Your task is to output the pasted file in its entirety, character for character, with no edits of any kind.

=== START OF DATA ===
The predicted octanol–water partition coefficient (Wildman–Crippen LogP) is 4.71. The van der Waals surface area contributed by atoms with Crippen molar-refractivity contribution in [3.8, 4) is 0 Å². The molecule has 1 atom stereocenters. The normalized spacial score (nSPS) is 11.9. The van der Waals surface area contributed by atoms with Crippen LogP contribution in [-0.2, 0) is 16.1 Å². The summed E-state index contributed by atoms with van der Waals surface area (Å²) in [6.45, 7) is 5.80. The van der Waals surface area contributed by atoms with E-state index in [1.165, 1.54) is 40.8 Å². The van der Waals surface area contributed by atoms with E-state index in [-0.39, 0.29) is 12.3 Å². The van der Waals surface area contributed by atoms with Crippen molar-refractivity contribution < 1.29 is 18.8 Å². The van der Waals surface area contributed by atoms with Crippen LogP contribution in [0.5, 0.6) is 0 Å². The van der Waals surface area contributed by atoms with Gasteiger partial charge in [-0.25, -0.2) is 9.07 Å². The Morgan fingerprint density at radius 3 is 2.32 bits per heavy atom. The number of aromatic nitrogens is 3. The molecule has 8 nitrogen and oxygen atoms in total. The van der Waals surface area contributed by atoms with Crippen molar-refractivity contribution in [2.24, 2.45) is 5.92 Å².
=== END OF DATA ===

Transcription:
The predicted octanol–water partition coefficient (Wildman–Crippen LogP) is 4.71. The van der Waals surface area contributed by atoms with Crippen molar-refractivity contribution in [3.8, 4) is 0 Å². The molecule has 1 atom stereocenters. The normalized spacial score (nSPS) is 11.9. The van der Waals surface area contributed by atoms with Crippen LogP contribution in [-0.2, 0) is 16.1 Å². The summed E-state index contributed by atoms with van der Waals surface area (Å²) in [6.45, 7) is 5.80. The van der Waals surface area contributed by atoms with E-state index in [1.165, 1.54) is 40.8 Å². The van der Waals surface area contributed by atoms with E-state index in [-0.39, 0.29) is 12.3 Å². The van der Waals surface area contributed by atoms with Crippen molar-refractivity contribution < 1.29 is 18.8 Å². The van der Waals surface area contributed by atoms with Crippen LogP contribution in [0.5, 0.6) is 0 Å². The van der Waals surface area contributed by atoms with Gasteiger partial charge in [-0.25, -0.2) is 9.07 Å². The Morgan fingerprint density at radius 3 is 2.32 bits per heavy atom. The number of aromatic nitrogens is 3. The molecule has 8 nitrogen and oxygen atoms in total. The van der Waals surface area contributed by atoms with Crippen molar-refractivity contribution in [2.24, 2.45) is 5.92 Å².